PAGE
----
Challenges of the 21st Century and Pakistan

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The world is experiencing progress and development in various aspects of life, and countries are working hard to face the challenges of the 21st century. However, Pakistan has neglected these challenges and has not made significant progress. China, on the other hand, has made remarkable progress and is currently the world’s second-fastest-growing economy. China has established a complete control over the markets of many countries and its trade abilities have captured a great foreign exchange reserve. If projections are accepted, China is expected to become the world’s largest economy by 2010 with a GDP of $11.3 trillion. The success of regulating global trade will require China’s participation.

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Instead of effectively addressing problems, dancing around the fire is not a solution. It is crucial to delve deeper and comprehend the underlying issue rather than merely making promises and statements. Previous governments in Pakistan have failed to acknowledge the challenges of the current millennium, leading to a worsening situation.

In spite of this, these times are also the most exciting periods for human progress. Almost all countries worldwide are making advancements in different fields as they work towards addressing the challenges of the 21st century. Our world has transformed into an information and technology-driven society, rendering the outdated concept of global dominance through power obsolete.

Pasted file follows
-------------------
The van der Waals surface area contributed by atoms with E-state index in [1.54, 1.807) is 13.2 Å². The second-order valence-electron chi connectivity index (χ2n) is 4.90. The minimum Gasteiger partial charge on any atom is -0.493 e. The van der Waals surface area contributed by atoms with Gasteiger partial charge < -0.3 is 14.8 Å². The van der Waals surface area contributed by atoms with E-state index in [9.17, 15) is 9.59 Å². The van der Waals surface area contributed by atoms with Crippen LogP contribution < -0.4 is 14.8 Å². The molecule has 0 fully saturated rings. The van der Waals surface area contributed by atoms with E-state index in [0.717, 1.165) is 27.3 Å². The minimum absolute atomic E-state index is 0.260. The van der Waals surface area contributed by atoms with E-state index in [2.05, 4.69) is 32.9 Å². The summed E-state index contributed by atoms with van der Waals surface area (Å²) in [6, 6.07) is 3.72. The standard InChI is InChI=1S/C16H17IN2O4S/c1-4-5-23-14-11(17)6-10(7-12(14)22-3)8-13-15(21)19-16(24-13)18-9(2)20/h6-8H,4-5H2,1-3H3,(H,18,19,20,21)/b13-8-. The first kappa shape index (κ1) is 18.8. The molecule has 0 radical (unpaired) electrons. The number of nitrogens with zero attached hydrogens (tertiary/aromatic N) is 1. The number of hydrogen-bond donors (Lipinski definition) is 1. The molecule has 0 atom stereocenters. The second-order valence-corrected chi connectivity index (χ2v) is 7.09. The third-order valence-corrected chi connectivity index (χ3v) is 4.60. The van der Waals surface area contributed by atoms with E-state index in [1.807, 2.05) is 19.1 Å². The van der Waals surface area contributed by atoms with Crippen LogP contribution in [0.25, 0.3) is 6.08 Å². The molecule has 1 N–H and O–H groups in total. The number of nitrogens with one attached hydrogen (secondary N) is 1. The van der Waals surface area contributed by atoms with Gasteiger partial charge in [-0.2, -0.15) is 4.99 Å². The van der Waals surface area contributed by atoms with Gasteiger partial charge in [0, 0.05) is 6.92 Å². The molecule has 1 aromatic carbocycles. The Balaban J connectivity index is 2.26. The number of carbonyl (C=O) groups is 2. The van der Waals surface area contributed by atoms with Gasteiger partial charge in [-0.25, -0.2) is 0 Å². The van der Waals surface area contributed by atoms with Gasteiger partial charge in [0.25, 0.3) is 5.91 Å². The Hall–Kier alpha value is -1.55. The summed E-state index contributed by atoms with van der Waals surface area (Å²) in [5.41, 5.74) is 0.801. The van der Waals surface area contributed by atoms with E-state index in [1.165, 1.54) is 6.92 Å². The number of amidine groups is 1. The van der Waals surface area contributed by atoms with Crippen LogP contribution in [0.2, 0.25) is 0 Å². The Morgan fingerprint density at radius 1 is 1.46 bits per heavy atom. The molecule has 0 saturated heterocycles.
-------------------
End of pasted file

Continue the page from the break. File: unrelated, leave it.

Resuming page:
The dissolution of the Soviet Union in the late 20th century brought about a complete revolution to this situation. The rate at which numerous nations are progressing is truly remarkable.

China, which gained independence around the same time as Pakistan, has experienced rapid development and is now the world’s second fastest-growing economy. China achieved a significant milestone by doubling its per capita income between 1977 and 1987, following Mayo. According to the World Bank’s purchasing power parity (PPP) data, China has a GDP just below $3.0 trillion, making it the second largest economy globally after the United States of America.

Projections from a Rand study conducted in 1995 suggest that China is expected to surpass all nations and become the largest economy by 2010 with a projected GDP of $11.3 trillion. In addition to this growth, China has effectively dominated markets in various countries and accumulated substantial foreign exchange reserves through strong trading capabilities.

Furthermore, as an indication of its readiness to face challenges in the new millennium, China is currently entering into advanced car production. It can be argued that any efforts to regulate global trade would not succeed without involving China.

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Challenges of the 21st Century and Pakistan. (2018, Aug 15). Retrieved from

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